Five Ft. Three

“A society that puts equality before freedom will get neither. A society that puts freedom before equality will get a high degree of both.” ― Milton Friedman

What about free medical pills for me?

on February 18, 2012

Preventing pregnancy is NOT a medical necessity, but my daily headaches are, why don’t insurance companies have to pay for my pills that I need for my headaches?

14 responses to “What about free medical pills for me?

  1. Z-man says:

    If the headache is related to sex then maybe they'll pay.

  2. Apparently you must not be aware that oral contraception is also used to treat various conditions, such as endometriosis, adenomyosis, and polycystic ovarian disease.

  3. Beth says:

    Z-man – LOLSaty – how the hell would I know that, I am not a doctor nor am I a pharmacist. If it treats a medical condition, then I can see that being paid for. I don't think insurance companies should have to pay for something to prevent pregnancy.

  4. Shaw Kenawe says:

    "I don't think insurance companies should have to pay for something to prevent pregnancy."Thank Darwin a majority of American men and women disagree with you.

  5. Beth says:

    Insurance companies don't pay for elective things, and taking the pill to prevent pregnancy falls under that category.

  6. Hormonal treatments are also used to manage menopausal symptoms. As far as insurance companies paying for contraception, I would imagine it's far cheaper than paying for pregnancies, deliveries, complications of both, so on and so forth. Just a thought on that there.So, since you don't think insurance companies should pay for preventing pregnancy, I can be assured you also believe that IVF and other fertility treatments shouldn't be paid for either?Because if preventing pregnancy is elective, so is fertility stuff. And vasectomies too, right?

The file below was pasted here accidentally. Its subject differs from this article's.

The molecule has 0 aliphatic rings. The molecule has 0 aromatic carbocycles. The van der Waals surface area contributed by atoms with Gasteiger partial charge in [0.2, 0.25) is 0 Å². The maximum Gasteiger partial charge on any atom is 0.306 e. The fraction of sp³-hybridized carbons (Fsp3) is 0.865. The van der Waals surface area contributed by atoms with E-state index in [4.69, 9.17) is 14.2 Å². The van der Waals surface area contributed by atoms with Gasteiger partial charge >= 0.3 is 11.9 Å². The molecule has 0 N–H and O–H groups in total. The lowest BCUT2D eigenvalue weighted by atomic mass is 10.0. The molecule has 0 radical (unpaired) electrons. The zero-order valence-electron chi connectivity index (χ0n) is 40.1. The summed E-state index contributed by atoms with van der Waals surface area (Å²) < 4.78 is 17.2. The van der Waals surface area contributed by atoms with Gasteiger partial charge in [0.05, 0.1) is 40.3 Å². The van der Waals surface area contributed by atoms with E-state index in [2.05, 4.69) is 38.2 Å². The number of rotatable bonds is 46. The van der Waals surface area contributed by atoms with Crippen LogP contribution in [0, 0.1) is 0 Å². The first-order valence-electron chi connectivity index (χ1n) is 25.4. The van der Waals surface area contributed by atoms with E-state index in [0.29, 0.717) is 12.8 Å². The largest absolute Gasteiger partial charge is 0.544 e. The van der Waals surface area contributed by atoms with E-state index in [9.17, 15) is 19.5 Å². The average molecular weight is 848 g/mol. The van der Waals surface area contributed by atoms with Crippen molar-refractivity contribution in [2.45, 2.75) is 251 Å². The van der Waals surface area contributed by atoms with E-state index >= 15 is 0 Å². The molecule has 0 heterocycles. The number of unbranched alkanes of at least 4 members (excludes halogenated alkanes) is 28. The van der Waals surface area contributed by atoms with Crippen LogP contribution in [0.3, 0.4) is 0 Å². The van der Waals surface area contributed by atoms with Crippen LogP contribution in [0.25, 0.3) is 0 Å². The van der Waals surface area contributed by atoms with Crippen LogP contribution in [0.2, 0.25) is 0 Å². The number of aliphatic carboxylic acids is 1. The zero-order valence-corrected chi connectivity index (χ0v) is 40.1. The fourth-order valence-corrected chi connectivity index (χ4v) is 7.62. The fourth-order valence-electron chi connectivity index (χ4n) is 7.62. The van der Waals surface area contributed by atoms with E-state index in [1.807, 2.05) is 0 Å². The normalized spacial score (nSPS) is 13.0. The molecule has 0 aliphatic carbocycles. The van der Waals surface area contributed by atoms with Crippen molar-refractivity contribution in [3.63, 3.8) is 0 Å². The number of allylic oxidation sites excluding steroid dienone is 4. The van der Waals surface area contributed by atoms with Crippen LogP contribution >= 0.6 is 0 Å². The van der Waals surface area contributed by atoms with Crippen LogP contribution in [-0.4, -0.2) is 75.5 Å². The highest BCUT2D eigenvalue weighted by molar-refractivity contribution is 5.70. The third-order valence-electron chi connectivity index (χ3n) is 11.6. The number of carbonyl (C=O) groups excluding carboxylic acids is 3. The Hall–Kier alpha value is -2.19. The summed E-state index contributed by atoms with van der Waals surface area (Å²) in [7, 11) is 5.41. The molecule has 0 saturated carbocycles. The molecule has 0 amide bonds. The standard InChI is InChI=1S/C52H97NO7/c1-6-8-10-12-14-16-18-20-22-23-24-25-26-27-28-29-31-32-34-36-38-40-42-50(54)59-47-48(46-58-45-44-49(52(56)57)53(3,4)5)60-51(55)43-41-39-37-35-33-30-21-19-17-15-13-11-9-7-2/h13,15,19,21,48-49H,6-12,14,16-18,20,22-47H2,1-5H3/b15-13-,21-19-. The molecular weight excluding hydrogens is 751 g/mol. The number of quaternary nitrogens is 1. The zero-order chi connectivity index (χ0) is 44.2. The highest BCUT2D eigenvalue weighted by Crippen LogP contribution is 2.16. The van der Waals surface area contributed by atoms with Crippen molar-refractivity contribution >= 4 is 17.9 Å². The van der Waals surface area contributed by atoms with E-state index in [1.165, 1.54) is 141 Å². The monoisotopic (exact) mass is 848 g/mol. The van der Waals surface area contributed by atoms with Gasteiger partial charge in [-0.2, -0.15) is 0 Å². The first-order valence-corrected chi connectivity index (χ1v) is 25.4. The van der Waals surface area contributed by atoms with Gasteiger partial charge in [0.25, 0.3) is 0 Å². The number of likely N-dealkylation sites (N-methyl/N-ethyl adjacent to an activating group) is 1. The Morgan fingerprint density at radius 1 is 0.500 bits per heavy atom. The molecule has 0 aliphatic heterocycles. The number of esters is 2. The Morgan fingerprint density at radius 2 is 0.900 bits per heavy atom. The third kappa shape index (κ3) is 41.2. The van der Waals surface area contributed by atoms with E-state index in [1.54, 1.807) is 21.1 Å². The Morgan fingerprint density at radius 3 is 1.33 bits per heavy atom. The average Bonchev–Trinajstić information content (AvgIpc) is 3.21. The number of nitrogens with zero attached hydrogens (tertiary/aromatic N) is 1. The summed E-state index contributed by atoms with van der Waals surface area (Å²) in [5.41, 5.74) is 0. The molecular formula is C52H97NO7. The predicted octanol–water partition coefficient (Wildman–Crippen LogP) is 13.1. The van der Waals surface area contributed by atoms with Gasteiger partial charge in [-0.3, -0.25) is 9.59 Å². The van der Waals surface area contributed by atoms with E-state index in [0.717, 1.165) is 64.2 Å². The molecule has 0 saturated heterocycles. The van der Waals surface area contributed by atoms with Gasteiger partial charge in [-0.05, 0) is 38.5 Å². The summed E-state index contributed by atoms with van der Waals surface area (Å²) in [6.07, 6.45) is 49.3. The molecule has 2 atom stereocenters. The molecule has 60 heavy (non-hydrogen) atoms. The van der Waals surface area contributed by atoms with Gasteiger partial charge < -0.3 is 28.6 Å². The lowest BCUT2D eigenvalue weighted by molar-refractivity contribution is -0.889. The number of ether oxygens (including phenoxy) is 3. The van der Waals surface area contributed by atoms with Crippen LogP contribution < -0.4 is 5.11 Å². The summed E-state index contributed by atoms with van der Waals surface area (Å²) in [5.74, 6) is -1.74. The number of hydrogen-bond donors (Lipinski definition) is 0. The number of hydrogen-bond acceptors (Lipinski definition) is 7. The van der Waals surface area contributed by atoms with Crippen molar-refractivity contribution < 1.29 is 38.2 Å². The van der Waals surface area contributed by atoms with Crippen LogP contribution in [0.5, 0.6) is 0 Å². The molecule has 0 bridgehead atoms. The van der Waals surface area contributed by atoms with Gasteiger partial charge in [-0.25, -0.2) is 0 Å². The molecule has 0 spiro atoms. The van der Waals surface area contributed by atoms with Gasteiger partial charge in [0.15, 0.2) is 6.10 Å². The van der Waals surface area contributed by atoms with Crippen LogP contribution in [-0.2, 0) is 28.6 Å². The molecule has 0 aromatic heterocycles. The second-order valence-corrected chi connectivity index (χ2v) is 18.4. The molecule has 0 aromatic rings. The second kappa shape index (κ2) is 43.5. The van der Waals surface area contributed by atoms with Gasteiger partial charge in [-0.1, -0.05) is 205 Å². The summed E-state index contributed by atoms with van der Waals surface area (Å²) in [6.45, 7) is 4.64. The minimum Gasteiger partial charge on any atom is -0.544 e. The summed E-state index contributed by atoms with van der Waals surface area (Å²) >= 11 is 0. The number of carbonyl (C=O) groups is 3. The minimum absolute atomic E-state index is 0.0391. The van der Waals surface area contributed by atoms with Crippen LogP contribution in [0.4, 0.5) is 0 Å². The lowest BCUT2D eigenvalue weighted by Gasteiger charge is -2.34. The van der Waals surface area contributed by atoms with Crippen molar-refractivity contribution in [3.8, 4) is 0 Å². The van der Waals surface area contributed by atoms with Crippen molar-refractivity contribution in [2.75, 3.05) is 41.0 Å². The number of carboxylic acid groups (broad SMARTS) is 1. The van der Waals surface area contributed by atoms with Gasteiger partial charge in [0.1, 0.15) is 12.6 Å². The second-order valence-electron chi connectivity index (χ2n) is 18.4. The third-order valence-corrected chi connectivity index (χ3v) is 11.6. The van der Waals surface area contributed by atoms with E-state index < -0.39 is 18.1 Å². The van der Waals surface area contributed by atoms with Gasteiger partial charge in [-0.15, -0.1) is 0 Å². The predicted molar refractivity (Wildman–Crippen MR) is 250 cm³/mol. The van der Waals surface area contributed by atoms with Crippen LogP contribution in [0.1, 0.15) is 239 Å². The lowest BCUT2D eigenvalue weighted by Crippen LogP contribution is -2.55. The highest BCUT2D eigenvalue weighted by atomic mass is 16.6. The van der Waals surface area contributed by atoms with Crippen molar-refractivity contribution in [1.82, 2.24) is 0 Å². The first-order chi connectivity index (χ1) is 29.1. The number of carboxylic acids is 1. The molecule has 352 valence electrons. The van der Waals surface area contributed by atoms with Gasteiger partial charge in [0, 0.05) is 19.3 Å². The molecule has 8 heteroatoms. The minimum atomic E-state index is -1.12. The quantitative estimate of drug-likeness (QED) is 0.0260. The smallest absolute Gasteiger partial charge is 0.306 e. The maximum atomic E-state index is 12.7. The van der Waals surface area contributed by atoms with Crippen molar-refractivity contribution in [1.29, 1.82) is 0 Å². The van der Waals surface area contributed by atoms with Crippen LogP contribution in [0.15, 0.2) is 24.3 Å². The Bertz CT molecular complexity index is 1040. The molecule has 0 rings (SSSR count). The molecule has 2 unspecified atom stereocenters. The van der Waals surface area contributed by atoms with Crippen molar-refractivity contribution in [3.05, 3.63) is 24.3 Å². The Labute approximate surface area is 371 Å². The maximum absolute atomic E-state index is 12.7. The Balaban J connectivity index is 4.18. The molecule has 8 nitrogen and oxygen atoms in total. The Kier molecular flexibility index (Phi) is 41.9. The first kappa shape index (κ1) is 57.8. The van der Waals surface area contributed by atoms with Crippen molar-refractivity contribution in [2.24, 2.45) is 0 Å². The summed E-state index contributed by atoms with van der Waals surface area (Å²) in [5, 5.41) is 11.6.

7. Beth says:

    Menopause, I am not there either. I would say that yes, anything elective including invitro should not be covered.As for the logic that the pill costs less than prenatal care, there is a free method of preventing pregnancy, so if you cannot pay for a certain kind, why should insurance pay for it?

  8. Surely the pill must be less expensive than a woman who needs to be in the hospital for preeclampsia for the last five weeks of her pregnancy and who undergoes mass complications both before and after the delivery, as well as significant complications for the baby. Kind of like how DEXA scans to detect osteoporosis (which can then be treated) are cheaper than repairing/replacing/rehabbing a broken hip.That's pretty simple math.

  9. Beth says:

    You aren't seriously suggesting that women should not get pregnant because they MIGHT have a complication, are you?

  10. soapster says:

    And people wonder why their premiums are going up.

  11. Beth says:

    I don't actually think my insurance should pay for my headache medicine, I just threw it out there to show once you start paying for oral contraception, how can you not start paying for all sorts of other pills we take?

  12. What I said was from that an insurance company's standpoint it is cheaper to pay for contraception than it is to pay for antepartum/LD/postpartum and all the necessities and complications thereunto pertaining.Preventatives are always more financially responsible.

  13. Z-man says:

    Few years ago I had a benign cyst removed from my neck but my union/insurance company sent me a notice back saying it wasn't covered because it was elective on my part. Sex is an elective act, it's not medically necessary or needed to extend your life so it shouldn't be covered under insurance. Certainly the State or the Gov't shouldn't force insurance companies to pay for it either. Seems pretty libertarian to me.

  14. Beth says:

    Saty, why do you care about insurance companies paying for prenatal care for what you consider a bunch of cells? Seems to me that is elective as well.

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